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'Your Life Isn’t Worth Living' Is the Biggest Lie My Brain Ever Told

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“Your life isn’t worth living” is the biggest lie my brain ever told. During a few chaotic months in my mid-20s, it told this lie so many times it had me convinced.

I’d been experiencing unwanted, violent, sexual thoughts as a symptom of obsessive-compulsive disorder (OCD) since I was 15 years old. And after 10 years of searing anxiety and depression, I was ready to finish the life that my brain called worthless. The idea of “forever” was terrifying. I thought about death every day.

As we come to the end of suicide prevention month, I wanted to jot down a few thoughts about OCD and suicidal ideation; and about how I learned the wonderful truths behind the lie.


There have not been enough studies to clearly establish the risk of suicide among people who have OCD. But having worked and written within the mental health community for several years now, it seems that suicidal thoughts are very prevalent among those with severe OCD.

I’ve spoken to countless people who, at some point, have felt as close to the edge as it’s possible to get without tipping over it, and who now live fulfilled, dynamic lives. So if you’re at your lowest ebb right now, remember this first truth: you are not alone. Whatever your brain tells you about being a solitary freak, it’s lying. There are thousands of people out there who can relate to you and who won’t judge you for your pain.


One reason OCD causes suicidal thoughts is that it’s so all-encompassing it doesn’t leave much space for life to happen. The World Health Organization ranks OCD as one of the 10 most disabling health conditions of any kind, in that it so dramatically decreases quality of life.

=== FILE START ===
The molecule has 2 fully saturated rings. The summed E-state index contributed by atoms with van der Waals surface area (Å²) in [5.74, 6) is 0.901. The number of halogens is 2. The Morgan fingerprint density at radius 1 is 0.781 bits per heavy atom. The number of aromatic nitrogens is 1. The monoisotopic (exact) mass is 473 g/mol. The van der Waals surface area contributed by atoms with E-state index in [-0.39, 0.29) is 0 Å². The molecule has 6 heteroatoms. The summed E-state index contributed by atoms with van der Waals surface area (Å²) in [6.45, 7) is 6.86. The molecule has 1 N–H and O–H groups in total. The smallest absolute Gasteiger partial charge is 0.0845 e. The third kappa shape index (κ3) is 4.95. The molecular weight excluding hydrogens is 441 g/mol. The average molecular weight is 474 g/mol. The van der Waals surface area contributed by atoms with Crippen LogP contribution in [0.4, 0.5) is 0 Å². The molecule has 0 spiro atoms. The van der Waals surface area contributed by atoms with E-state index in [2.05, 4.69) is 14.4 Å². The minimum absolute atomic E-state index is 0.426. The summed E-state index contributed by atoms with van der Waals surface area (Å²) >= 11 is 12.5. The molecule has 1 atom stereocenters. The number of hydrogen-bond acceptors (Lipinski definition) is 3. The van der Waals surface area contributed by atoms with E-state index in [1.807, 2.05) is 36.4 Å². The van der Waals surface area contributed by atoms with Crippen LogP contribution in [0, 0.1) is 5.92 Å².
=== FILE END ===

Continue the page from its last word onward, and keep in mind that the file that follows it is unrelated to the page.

I can vouch for that. When my OCD was at its worst, I’d have my first intrusive sexual mental image the very split-second my eyes were open in the morning. Every image prompted a compulsive counter-thought – some mental attempt to rationalize or dispel the image. This obsessive-compulsive cycle would repeat ceaselessly until I slipped into sleep at night, and even continue spiraling into my dreams, until every speck of my life was filled up.

In the midst of this mental fray, the anxiety would sometimes fall away and depression would take over. In those moments my brain would tell me that I’d never be happy — a lie which belied another crucial truth: things can get better.


My mental health started to improve when I began talking about my experiences. First I told my boyfriend I’d been thinking about suicide, and the relief was immediate and awesome. That catalyzed my search for the excellent therapist who helped me take back control of my life. Since then, I’ve continued to grow in confidence through my writing on OCD and my work with, which has given retrospective meaning to my lowest moments.

The last truth, which I’m still trying to learn, and which I often forget, is that it’s important to forgive my brain for what it put me through, and so to forgive myself — we are flawed and that’s OK. Being better doesn’t mean having perfect mental health, it means being kind to myself, even when my mind is spinning me a yarn.       

In 2016 I am happier and healthier than I ever imagined I could be. So it may surprise you when I say I still think about death every day. Well, mortality at least: every day I’m aware, in a curiously un-morbid way, that I won’t live forever, and every day I feel glad and privileged to be alive.

 If you or someone you know needs help, visit our suicide prevention resources page.
If you need support right now, call the Suicide Prevention Lifeline at 1-800-273-8255.

Originally published: September 30, 2016
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